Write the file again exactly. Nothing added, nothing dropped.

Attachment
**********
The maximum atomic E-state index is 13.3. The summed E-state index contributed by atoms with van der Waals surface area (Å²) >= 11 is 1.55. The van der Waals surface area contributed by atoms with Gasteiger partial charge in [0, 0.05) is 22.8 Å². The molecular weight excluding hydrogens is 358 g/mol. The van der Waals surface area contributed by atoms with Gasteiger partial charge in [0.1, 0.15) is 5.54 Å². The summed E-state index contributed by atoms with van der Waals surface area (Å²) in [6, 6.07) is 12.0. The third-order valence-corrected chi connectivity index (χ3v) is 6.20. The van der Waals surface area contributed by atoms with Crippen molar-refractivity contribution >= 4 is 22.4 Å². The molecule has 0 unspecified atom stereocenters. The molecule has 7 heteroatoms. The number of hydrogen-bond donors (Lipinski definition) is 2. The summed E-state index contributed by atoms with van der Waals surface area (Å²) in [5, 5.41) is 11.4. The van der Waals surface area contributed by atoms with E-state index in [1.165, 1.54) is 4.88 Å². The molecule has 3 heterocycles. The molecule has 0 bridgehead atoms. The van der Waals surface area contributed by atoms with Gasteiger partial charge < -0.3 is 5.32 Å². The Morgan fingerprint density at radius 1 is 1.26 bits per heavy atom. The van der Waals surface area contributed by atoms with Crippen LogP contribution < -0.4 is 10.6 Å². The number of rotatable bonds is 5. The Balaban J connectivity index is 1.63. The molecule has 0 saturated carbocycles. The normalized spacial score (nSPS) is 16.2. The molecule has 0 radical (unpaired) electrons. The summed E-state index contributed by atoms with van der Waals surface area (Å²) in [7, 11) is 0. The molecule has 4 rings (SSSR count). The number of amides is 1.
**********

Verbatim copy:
The maximum atomic E-state index is 13.3. The summed E-state index contributed by atoms with van der Waals surface area (Å²) >= 11 is 1.55. The van der Waals surface area contributed by atoms with Gasteiger partial charge in [0, 0.05) is 22.8 Å². The molecular weight excluding hydrogens is 358 g/mol. The van der Waals surface area contributed by atoms with Gasteiger partial charge in [0.1, 0.15) is 5.54 Å². The summed E-state index contributed by atoms with van der Waals surface area (Å²) in [6, 6.07) is 12.0. The third-order valence-corrected chi connectivity index (χ3v) is 6.20. The van der Waals surface area contributed by atoms with Crippen molar-refractivity contribution >= 4 is 22.4 Å². The molecule has 0 unspecified atom stereocenters. The molecule has 7 heteroatoms. The number of hydrogen-bond donors (Lipinski definition) is 2. The summed E-state index contributed by atoms with van der Waals surface area (Å²) in [5, 5.41) is 11.4. The van der Waals surface area contributed by atoms with E-state index in [1.165, 1.54) is 4.88 Å². The molecule has 3 heterocycles. The molecule has 0 bridgehead atoms. The van der Waals surface area contributed by atoms with Gasteiger partial charge < -0.3 is 5.32 Å². The Morgan fingerprint density at radius 1 is 1.26 bits per heavy atom. The van der Waals surface area contributed by atoms with Crippen LogP contribution < -0.4 is 10.6 Å². The number of rotatable bonds is 5. The Balaban J connectivity index is 1.63. The molecule has 0 saturated carbocycles. The normalized spacial score (nSPS) is 16.2. The molecule has 0 radical (unpaired) electrons. The summed E-state index contributed by atoms with van der Waals surface area (Å²) in [7, 11) is 0. The molecule has 4 rings (SSSR count). The number of amides is 1.